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DIANE ENGLISH to receive wgaw's 2011 paddy chayefskY laurel award for Television

Emmy Award-winning Murphy Brown creator Diane English has been named recipient of the Writers Guild of America, West's 2011 Paddy Chayefsky Laurel Award for Television, honoring lifetime achievement for outstanding television writing. English will be feted, along with other honorees, at the 2011 Writers Guild Awards West Coast ceremony on Saturday, February 5, 2011, in Hollywood.

"Diane English is a total class act - a trailblazing, supremely talented writer whose groundbreaking body of work has helped to both equalize and revolutionize television, while raising the bar for insightful, caustic, and moving writing on primetime TV. Her unique voice influenced not only a generation of women writers, but all creative artists who strive to deliver quality work," said WGAW President John Wells.


A WGAW member since 1977, multiple award-winning writer-producer English first began her career at WNET/13, New York City's PBS affiliate. She worked first as a story editor for the Theatre in America series, and then as Associate Director of the Television Laboratory. From 1977 to 1980, she also found time to contribute a monthly column on television for Vogue magazine.


In 1980, she co-wrote the visionary sci-fi telefilm The Lathe of Heaven, PBS' first full-length motion picture-for-television. For her adaptation of Ursula K. Le Guin's novel, she received her first Writers Guild Award nomination (1981, Anthology Drama, Adapted; Teleplay by Roger Swaybill and Diane English). English followed that success with the television movies My Life as a Man for NBC and Classified Love for CBS.


In 1985, English created the critically acclaimed Foley Square, her first half-hour comedy series. She served as producer and writer of the show, which aired on CBS from 1985-86. During the 1986 and 1987 TV seasons, she executive produced and wrote the CBS comedy series My Sister Sam, starring Pam Dawber.


Soon after, English went on to create, write, and produce the groundbreaking comedy Murphy Brown, starring Candice Bergen in the title role, which ran for ten high-rated seasons on CBS. During its decade-long run, Murphy Brown received 62 Emmy nominations, as well as earning 18 Emmy Awards (including two for Best Comedy Series, and one Outstanding Writing in a Comedy Series for the show's pilot episode, "Respect," penned by English), and a Golden Globe for Best Comedy Series in 1990. Murphy Brown was twice named Best Comedy Series by the Television Critics Association (TCA). It also received the 1991 George Foster Peabody Award for Significant and Meritorious Achievement. Murphy Brown earned English four WGA nominations, including one for the show's final episode, "Never Can Say Goodbye, Parts I & II," as well as two Writers Guild Awards, one for the episode "Uh-Oh, Part II" (1993, Teleplay by Diane English, Story by Korby Siamis & Diane English)), and another for the episode "Brown Like  Me, Parts I & II" (1991).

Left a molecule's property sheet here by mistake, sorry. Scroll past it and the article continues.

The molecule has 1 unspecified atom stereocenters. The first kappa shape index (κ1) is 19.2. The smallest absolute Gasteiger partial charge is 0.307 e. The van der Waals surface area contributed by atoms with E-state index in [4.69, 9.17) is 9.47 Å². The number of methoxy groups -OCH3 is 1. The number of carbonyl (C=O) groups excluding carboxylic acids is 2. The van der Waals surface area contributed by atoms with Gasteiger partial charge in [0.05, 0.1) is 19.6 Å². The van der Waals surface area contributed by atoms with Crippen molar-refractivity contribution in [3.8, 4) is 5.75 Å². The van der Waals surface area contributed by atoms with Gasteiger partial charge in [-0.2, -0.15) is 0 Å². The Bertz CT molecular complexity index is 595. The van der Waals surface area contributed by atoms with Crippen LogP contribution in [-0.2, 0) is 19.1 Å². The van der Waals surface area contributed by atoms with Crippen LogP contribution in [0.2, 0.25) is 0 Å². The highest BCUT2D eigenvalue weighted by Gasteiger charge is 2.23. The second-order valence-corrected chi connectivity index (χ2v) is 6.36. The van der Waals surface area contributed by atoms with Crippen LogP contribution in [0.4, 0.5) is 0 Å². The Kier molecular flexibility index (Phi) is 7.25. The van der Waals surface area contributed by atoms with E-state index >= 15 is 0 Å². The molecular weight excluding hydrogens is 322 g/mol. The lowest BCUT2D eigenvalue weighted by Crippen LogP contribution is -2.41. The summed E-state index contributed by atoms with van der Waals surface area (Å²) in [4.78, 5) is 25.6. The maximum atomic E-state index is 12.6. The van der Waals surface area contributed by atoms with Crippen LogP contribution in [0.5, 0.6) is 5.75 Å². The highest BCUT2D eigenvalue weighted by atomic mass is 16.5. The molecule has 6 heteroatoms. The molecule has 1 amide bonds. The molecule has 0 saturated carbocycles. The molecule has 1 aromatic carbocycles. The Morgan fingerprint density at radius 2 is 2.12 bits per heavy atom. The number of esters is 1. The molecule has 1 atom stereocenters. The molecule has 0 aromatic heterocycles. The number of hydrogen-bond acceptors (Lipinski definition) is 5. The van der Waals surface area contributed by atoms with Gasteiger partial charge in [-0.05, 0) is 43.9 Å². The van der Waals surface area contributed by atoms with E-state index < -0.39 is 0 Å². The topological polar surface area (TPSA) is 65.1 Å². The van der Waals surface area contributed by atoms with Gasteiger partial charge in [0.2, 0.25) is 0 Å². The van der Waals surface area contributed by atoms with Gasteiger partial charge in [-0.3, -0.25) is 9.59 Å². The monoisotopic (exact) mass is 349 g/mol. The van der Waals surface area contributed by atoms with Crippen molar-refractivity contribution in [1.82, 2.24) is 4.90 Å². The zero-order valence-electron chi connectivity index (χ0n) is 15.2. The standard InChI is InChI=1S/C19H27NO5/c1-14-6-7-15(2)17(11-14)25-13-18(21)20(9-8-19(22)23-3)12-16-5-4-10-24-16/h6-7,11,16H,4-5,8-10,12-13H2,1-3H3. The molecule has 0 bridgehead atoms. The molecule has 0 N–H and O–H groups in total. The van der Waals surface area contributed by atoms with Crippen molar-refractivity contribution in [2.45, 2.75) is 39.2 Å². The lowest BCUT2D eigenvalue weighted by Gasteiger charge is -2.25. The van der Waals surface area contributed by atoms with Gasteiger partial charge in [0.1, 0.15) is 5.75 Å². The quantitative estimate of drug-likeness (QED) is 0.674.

Under the Shukovsky English Entertainment banner, English later created the multiple Emmy-nominated series Love & War (CBS), followed by the co-creation of Double Rush (CBS), co-created by Stephen Nathan, and Ink (CBS), and executive produced Living In Captivity (Fox).


Most recently, English wrote, produced, and directed the 2008 big-screen remake of the classic dramedy The Women, an adaptation of Clare Booth Luce's iconic play and George Cukor's 1939 film (screenplay by Anita Loos and Jane Murfin). Critic Roger Ebert wrote of the film, which featured an all-star female cast including Meg Ryan, Annette Bening, and Bette Midler: "What a pleasure this movie is...a well-crafted, well-written, and well-acted entertainment."


English has also been the recipient of numerous individual honors, including three Emmy Awards for my her work on Murphy Brown, the 1997 Astral Award of Excellence at the Banff Television Festival, a Genie Award from the American Women in Radio and Television, the Commissioners' Award from the National Commission on Working Women for her positive portrayal of women on television, and the 1992 Freedom-to-Write-Award from PEN Center USA West for her stance on behalf of freedom of expression and against censorship and cultural tyranny.


Born in 1948 in Buffalo, NY, in 1994 she was awarded an honorary Doctor of Letters degree from her alma mater, Buffalo State College. She was named one of the "50 Greatest Women in Radio & Television" by the American Women in Radio & Television and is featured in the organization's book, Making Waves. In 2004, she was honored by Planned Parenthood for her indefatigable commitment to women's rights, reproductive healthcare, and freedom of choice. In 2005, she was inducted into the Museum of Television and Radio's "She Made It" collection as part of its inaugural class.


In 2008, English received the prestigious Crystal Award from Women in Film for her work on The Women, as well as receiving the 2008 Diversity Award from the Multicultural Motion Picture Association (MMPA) for Best Adapted Screenplay for The Women.


Named after one of the most influential writers in entertainment history, the Paddy Chayefsky Laurel Award for Television is the WGAW's highest award for television writing, given to writers who have advanced the literature of television throughout the years and made outstanding contributions to the profession of the television writer. Past Television Laurel Award recipients include Steven Bochco, Susan Harris, Stephen J. Cannell, David Chase, William Blinn, and Larry David.


Photo credit: Claudette Barius


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